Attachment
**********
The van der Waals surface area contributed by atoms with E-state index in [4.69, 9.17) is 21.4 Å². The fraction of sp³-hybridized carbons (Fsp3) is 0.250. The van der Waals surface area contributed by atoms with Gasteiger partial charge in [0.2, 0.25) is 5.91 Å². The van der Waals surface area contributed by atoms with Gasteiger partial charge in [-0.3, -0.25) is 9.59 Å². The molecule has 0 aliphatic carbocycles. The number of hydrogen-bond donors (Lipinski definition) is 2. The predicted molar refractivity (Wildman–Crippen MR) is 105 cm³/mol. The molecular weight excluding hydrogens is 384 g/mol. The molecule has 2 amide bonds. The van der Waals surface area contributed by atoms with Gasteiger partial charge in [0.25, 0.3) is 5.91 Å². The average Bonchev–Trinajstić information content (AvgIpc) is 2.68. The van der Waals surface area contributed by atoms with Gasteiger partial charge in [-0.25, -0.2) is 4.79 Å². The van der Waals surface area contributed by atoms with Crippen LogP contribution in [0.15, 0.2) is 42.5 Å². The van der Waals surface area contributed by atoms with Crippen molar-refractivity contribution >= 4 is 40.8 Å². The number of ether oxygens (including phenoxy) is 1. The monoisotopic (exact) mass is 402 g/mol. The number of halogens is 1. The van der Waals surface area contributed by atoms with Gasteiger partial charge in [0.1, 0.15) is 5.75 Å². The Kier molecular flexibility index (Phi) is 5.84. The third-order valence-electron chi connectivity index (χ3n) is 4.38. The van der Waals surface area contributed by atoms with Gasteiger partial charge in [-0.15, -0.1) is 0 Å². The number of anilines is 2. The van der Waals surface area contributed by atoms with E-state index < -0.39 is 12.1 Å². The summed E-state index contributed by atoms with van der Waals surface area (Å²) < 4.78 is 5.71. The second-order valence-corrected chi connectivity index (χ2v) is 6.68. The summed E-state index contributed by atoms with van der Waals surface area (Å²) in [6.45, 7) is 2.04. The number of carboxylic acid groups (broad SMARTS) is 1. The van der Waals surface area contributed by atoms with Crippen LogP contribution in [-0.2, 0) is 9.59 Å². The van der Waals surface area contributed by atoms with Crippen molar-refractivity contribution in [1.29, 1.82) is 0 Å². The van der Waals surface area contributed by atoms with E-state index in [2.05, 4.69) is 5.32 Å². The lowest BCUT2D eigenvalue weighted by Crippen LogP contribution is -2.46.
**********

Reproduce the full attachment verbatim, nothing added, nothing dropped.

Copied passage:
The van der Waals surface area contributed by atoms with E-state index in [4.69, 9.17) is 21.4 Å². The fraction of sp³-hybridized carbons (Fsp3) is 0.250. The van der Waals surface area contributed by atoms with Gasteiger partial charge in [0.2, 0.25) is 5.91 Å². The van der Waals surface area contributed by atoms with Gasteiger partial charge in [-0.3, -0.25) is 9.59 Å². The molecule has 0 aliphatic carbocycles. The number of hydrogen-bond donors (Lipinski definition) is 2. The predicted molar refractivity (Wildman–Crippen MR) is 105 cm³/mol. The molecular weight excluding hydrogens is 384 g/mol. The molecule has 2 amide bonds. The van der Waals surface area contributed by atoms with Gasteiger partial charge in [0.25, 0.3) is 5.91 Å². The average Bonchev–Trinajstić information content (AvgIpc) is 2.68. The van der Waals surface area contributed by atoms with Gasteiger partial charge in [-0.25, -0.2) is 4.79 Å². The van der Waals surface area contributed by atoms with Crippen LogP contribution in [0.15, 0.2) is 42.5 Å². The van der Waals surface area contributed by atoms with Crippen molar-refractivity contribution >= 4 is 40.8 Å². The number of ether oxygens (including phenoxy) is 1. The monoisotopic (exact) mass is 402 g/mol. The number of halogens is 1. The van der Waals surface area contributed by atoms with Gasteiger partial charge in [0.1, 0.15) is 5.75 Å². The Kier molecular flexibility index (Phi) is 5.84. The third-order valence-electron chi connectivity index (χ3n) is 4.38. The van der Waals surface area contributed by atoms with Gasteiger partial charge in [-0.15, -0.1) is 0 Å². The number of anilines is 2. The van der Waals surface area contributed by atoms with E-state index < -0.39 is 12.1 Å². The summed E-state index contributed by atoms with van der Waals surface area (Å²) < 4.78 is 5.71. The second-order valence-corrected chi connectivity index (χ2v) is 6.68. The summed E-state index contributed by atoms with van der Waals surface area (Å²) in [6.45, 7) is 2.04. The number of carboxylic acid groups (broad SMARTS) is 1. The van der Waals surface area contributed by atoms with Crippen LogP contribution in [-0.2, 0) is 9.59 Å². The van der Waals surface area contributed by atoms with Crippen molar-refractivity contribution in [1.29, 1.82) is 0 Å². The van der Waals surface area contributed by atoms with E-state index in [2.05, 4.69) is 5.32 Å². The lowest BCUT2D eigenvalue weighted by Crippen LogP contribution is -2.46.